Article Index

First and Second Epistles to Timothy (64 A.D.)

Here we find again the salutation as in other epistles: “Paul, an apostle of Jesus Christ by the commandment of God our Saviour, and Lord Jesus Christ, which is our hope.” (1: 1)

Paul thanks God for the gift of his conversion on the road to Damascus, in his first letter. (1:12) The beginning of his second letter is similarly steeped in Jesus and in it, Saint Paul reminds his son, Timothy of Jesus Christ, (2:8) for life and death are in and with Jesus. (2:8, 11) He exhorts him to remain faithful to the Gospel he has received in Jesus, who is the foundation of our preaching. (4: 1, 2)


Teachings of Christ

“Everyone who drinks of this water will be thirsty again, but whoever drinks of the water that I will give him will never be thirsty again. The water that I will give him will become in him a spring of water welling up to eternal life.” (John 4:13-14 ESV)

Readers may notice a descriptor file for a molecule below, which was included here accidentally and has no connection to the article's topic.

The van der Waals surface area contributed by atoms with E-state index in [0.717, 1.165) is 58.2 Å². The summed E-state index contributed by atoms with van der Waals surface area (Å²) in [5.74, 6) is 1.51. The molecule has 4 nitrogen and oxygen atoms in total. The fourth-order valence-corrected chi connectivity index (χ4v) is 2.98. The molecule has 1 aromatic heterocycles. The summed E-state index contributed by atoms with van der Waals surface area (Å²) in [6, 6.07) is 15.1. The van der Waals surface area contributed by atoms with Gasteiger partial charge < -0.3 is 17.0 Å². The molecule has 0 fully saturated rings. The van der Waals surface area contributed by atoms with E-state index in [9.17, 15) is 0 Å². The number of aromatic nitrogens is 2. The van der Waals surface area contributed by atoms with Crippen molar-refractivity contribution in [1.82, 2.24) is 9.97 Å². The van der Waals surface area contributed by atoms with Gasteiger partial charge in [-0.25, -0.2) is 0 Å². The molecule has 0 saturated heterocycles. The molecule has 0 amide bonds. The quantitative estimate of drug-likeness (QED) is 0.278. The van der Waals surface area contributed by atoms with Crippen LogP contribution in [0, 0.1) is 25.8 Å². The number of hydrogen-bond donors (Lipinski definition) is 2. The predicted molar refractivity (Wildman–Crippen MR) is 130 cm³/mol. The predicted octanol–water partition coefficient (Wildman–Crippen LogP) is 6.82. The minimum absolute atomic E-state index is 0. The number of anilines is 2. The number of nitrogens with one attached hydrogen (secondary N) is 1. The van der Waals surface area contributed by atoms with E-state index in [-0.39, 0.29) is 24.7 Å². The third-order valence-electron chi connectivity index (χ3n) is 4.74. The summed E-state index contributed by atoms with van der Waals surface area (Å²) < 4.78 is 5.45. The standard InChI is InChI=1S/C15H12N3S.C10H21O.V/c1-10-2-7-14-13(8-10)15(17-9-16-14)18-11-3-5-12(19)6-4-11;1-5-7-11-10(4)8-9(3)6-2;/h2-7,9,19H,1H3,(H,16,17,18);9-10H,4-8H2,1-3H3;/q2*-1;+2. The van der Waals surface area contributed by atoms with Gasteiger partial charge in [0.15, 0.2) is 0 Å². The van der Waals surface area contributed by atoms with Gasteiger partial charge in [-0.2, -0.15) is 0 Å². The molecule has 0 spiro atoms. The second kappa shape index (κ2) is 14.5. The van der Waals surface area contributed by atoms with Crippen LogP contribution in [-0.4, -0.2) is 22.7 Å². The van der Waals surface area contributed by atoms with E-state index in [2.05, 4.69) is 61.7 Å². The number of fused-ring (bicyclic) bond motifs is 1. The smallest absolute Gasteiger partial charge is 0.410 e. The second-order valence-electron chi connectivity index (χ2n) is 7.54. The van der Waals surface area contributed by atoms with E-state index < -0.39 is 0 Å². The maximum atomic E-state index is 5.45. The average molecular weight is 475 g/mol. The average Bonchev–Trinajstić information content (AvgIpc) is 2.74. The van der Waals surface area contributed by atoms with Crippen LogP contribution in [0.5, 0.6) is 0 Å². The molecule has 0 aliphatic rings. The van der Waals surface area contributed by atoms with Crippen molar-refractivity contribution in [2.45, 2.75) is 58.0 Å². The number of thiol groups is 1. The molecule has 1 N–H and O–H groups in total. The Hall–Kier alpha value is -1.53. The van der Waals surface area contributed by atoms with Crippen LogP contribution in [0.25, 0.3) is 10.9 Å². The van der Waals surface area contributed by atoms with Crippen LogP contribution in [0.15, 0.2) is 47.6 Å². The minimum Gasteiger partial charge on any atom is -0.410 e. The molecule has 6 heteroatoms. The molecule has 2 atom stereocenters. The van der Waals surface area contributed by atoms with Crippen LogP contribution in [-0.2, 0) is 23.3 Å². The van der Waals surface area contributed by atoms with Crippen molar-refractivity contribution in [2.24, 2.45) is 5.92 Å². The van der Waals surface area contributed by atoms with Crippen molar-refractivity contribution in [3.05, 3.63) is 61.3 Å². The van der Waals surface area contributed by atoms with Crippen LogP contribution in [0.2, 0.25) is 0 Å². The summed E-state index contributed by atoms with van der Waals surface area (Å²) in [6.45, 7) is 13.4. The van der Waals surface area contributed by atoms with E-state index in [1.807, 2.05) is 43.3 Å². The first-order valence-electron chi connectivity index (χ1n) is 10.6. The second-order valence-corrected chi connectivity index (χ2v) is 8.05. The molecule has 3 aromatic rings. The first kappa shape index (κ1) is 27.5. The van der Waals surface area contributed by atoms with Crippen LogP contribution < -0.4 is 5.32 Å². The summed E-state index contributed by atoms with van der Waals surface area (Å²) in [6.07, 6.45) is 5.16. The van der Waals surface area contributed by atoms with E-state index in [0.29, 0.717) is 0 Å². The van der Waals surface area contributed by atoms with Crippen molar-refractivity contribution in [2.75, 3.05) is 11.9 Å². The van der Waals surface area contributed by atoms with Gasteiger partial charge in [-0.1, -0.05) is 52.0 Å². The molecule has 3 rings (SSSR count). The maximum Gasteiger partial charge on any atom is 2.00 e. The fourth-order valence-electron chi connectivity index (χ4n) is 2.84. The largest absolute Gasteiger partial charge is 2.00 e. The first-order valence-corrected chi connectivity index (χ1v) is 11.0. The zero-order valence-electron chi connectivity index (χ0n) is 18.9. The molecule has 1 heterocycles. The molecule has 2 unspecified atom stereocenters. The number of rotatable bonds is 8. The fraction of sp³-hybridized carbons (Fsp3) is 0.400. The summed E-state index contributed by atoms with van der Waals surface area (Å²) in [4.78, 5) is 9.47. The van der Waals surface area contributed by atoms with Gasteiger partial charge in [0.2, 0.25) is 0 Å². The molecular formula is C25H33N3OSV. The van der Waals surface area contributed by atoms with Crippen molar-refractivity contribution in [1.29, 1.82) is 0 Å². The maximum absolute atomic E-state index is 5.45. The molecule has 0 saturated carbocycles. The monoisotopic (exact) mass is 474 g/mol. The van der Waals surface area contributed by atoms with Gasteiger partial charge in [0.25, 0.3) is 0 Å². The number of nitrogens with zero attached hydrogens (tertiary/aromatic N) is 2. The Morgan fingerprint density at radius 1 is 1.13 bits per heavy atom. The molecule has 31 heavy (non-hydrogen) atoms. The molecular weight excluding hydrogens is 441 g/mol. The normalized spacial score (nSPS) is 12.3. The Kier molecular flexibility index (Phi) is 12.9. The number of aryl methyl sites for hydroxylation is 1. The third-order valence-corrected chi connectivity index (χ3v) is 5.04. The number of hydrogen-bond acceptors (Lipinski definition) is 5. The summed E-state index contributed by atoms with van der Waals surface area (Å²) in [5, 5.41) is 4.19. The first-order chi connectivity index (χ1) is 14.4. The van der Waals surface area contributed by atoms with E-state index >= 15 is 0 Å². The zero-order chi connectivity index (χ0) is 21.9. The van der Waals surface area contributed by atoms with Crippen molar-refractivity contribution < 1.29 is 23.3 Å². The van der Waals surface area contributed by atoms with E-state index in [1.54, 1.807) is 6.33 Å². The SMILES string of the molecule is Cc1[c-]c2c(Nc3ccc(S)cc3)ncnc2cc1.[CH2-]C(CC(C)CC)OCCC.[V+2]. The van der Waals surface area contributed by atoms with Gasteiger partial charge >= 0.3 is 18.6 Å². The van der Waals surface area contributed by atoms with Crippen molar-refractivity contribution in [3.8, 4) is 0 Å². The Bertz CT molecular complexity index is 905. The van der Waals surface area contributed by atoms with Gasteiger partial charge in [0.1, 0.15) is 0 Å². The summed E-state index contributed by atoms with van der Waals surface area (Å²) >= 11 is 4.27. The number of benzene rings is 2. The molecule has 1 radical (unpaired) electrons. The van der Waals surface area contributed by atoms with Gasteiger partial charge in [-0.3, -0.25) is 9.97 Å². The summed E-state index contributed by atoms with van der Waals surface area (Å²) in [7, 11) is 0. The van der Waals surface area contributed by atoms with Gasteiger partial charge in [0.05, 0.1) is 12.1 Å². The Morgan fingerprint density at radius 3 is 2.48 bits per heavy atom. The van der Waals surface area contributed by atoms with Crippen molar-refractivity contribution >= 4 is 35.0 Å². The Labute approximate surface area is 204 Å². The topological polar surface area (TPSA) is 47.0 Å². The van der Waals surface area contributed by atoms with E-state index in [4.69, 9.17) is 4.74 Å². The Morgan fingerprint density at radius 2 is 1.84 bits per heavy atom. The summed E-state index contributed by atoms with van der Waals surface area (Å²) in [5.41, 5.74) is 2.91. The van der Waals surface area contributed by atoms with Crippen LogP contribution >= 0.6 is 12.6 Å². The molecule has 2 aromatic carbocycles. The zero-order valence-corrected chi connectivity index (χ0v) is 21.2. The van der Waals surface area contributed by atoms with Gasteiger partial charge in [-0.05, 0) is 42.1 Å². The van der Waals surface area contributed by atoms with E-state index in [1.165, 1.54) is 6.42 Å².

Seventh Ecumenical Council

O Christ our God, You are most glorious, * for You established our Fathers as lights upon the earth * and through them led us to the true faith. * O greatly Compassionate One, glory to You! (Troparion, Tone 8)

Glory to the Father, and to the Son, and to the Holy Spirit, now and ever, and to the ages of ages. Amen.

The Son Who shone forth ineffably from the Father * was born two-fold in nature. * Beholding Him, we do not refuse the image of his form, * but piously depicting it, we honor it faithfully. * Therefore the Church, holding fast to the true faith, * kisses the icon of the incarnation of Christ. (Kontakion, Tone 6)

(Troparia of the Sunday of the Holy Fathers of the Seventh Ecumenical Council)

Random Proverb

For the Lord gives wisdom; from his mouth come knowledge and understanding. (Proverbs 2:6 ESV)

Pray Without Ceasing

Lord Jesus Christ, Son of God, have mercy on me, a sinner.

Wisdom from the Church Fathers

A greedy appetite for food is terminated by satiety and the pleasure of drinking ends when our thirst is quenched. And so it is with the other things. . . But the possession of virtue, once it is solidly achieved, cannot be measured by time nor limited by satiety. Rather, to those who are its disciples it always appears as something ever new and fresh.

St. Gregory of Nyssa